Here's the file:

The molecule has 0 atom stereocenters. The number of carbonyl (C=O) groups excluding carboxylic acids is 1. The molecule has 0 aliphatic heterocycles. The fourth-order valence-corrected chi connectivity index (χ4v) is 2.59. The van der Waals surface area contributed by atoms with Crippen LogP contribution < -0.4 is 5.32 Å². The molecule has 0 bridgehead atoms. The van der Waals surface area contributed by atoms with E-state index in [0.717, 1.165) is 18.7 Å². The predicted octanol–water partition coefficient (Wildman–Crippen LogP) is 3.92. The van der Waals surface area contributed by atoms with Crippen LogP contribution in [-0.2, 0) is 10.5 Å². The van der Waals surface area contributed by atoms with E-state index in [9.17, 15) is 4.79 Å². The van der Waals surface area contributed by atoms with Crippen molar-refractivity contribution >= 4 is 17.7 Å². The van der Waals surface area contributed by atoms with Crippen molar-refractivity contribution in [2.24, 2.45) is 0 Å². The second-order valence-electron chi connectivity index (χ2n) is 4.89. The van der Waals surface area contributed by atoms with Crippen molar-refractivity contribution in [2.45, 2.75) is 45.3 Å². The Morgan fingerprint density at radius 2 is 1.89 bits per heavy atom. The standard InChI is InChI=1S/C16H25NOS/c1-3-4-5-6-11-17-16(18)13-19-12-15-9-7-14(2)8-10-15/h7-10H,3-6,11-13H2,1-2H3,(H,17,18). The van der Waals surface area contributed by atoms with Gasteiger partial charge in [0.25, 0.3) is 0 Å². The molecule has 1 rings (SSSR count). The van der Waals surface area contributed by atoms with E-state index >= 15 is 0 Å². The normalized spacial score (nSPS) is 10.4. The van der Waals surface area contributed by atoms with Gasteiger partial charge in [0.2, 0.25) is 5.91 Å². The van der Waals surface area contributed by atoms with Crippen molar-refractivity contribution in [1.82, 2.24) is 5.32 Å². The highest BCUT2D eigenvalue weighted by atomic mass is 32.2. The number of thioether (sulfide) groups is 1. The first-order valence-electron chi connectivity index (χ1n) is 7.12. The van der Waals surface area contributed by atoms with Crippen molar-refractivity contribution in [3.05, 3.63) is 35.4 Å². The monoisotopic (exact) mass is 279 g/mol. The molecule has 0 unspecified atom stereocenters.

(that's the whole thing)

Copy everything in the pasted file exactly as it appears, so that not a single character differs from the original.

The molecule has 0 atom stereocenters. The number of carbonyl (C=O) groups excluding carboxylic acids is 1. The molecule has 0 aliphatic heterocycles. The fourth-order valence-corrected chi connectivity index (χ4v) is 2.59. The van der Waals surface area contributed by atoms with Crippen LogP contribution < -0.4 is 5.32 Å². The molecule has 0 bridgehead atoms. The van der Waals surface area contributed by atoms with E-state index in [0.717, 1.165) is 18.7 Å². The predicted octanol–water partition coefficient (Wildman–Crippen LogP) is 3.92. The van der Waals surface area contributed by atoms with Crippen LogP contribution in [-0.2, 0) is 10.5 Å². The van der Waals surface area contributed by atoms with E-state index in [9.17, 15) is 4.79 Å². The van der Waals surface area contributed by atoms with Crippen molar-refractivity contribution >= 4 is 17.7 Å². The van der Waals surface area contributed by atoms with Crippen molar-refractivity contribution in [2.24, 2.45) is 0 Å². The second-order valence-electron chi connectivity index (χ2n) is 4.89. The van der Waals surface area contributed by atoms with Crippen molar-refractivity contribution in [2.45, 2.75) is 45.3 Å². The Morgan fingerprint density at radius 2 is 1.89 bits per heavy atom. The standard InChI is InChI=1S/C16H25NOS/c1-3-4-5-6-11-17-16(18)13-19-12-15-9-7-14(2)8-10-15/h7-10H,3-6,11-13H2,1-2H3,(H,17,18). The van der Waals surface area contributed by atoms with Gasteiger partial charge in [0.25, 0.3) is 0 Å². The molecule has 1 rings (SSSR count). The van der Waals surface area contributed by atoms with E-state index >= 15 is 0 Å². The normalized spacial score (nSPS) is 10.4. The van der Waals surface area contributed by atoms with Gasteiger partial charge in [0.2, 0.25) is 5.91 Å². The van der Waals surface area contributed by atoms with Crippen molar-refractivity contribution in [1.82, 2.24) is 5.32 Å². The highest BCUT2D eigenvalue weighted by atomic mass is 32.2. The number of thioether (sulfide) groups is 1. The first-order valence-electron chi connectivity index (χ1n) is 7.12. The van der Waals surface area contributed by atoms with Crippen molar-refractivity contribution in [3.05, 3.63) is 35.4 Å². The monoisotopic (exact) mass is 279 g/mol. The molecule has 0 unspecified atom stereocenters.